If you're looking for very good Great War fiction, you could do very much worse than follow the career of Otto Prohaska.
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4 of 5 people found the following review helpful
VINE VOICEon January 13, 2007
Format: Paperback
Biggins' first three Otto Prohaska books were given to me as a gift by a friend who enjoys historical fiction. He loved them. I just liked them.

The story itself - a 100 year old Otto Prohaska, submarine commander in World War I, war hero, decorated by everyone over the years, relating his WWI adventures - is interesting, and the setting of a submarine in the Austro-Hungarian navy paddling back and forth in the Adriatic and the occasional trip to Africa, or the Middle East, is positively unique. Prohaska's exploits are episodically written, however, and there is at least one point at which just about anything you would dream up for a sub commander takes place. He is stuck on the bottom, is depth charged, drops armored cruisers and destroyers, runs blockades, is bombed by and takes out airships, goes ashore to meet various natives, is decorated and loses the occasional sub. In that sense, it might as well be Star Trek.

Further, I found the character of Prohaska himself to be a little tedious, and too precious by half. He finds himself in deep emotional turmoil when he, as a veteran soldier, founds he has killed a fair number of the enemy; finds True Love very early in the book, conveniently a sister of a shipmate, and remains completely and totally faithful to her for the duration of the book (a sailor?!), and of course is hypercompetant and never really makes a wrong decision while all around him others do. His decorations are well and truly earned. In one very important instance, where Otto has potentially made a serious mistake and his career not to mention personal life is at stake, it would have been a great plot point to see how he dealt with this...but then it turns out he was innocent all along. It was not to be. I felt cheated of the one moment of potential imperfection about the character. It's a little heavy handed, and there is little of the humor or humility of a Flashman novel.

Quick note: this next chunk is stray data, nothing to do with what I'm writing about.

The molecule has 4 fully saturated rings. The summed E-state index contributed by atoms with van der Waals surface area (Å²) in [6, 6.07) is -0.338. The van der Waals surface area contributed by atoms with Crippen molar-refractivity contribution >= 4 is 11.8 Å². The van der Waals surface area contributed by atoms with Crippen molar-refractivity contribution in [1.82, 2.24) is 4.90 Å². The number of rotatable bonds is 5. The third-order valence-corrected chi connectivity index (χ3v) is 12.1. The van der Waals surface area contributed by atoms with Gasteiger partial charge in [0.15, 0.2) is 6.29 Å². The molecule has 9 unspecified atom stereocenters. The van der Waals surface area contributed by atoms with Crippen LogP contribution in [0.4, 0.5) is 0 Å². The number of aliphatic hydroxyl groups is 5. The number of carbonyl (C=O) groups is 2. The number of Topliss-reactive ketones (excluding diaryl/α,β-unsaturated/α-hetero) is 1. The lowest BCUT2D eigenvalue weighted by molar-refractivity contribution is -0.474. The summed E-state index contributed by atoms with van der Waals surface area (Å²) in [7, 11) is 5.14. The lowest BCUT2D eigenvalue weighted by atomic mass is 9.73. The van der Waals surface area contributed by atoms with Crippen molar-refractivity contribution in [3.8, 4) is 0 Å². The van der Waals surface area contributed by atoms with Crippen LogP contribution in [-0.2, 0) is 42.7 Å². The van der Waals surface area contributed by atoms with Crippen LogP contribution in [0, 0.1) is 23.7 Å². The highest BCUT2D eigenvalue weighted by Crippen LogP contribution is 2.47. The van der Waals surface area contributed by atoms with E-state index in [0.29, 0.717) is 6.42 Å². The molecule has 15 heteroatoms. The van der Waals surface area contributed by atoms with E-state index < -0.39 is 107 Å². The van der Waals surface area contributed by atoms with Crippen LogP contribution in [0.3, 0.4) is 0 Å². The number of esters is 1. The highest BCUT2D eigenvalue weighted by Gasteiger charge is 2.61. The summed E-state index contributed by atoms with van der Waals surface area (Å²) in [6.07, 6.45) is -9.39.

Biggins is not much of a dialogue writer (especially as concerns Otto and his lady), and some of the situations are particularily stilted - like the way in which items from his distant past just pop up and jog his memory at the most frankly impossible times. This is clunky writing.

However, there is still much of interest. Biggins is at his best in describing life aboard a sub, the machines themselves, and the mechanical stuff involved. Further, the missions themselves are well explained and mostly credible. There are some humorous episodes (especially early in the book) and the discussion of the various ethnic groups and the falling apart of the Austro-Hungarian Empire are well handled. (It turns out that virtually everyone is prejudiced against someone, except of course Otto himself.)

The book is better conceptualized than most historical fiction; but the characters are wooden, and frankly this will not stand up to anything by George Macdonald Fraser. Still, many readers looking for an unusual setting for historical fiction will enjoy it.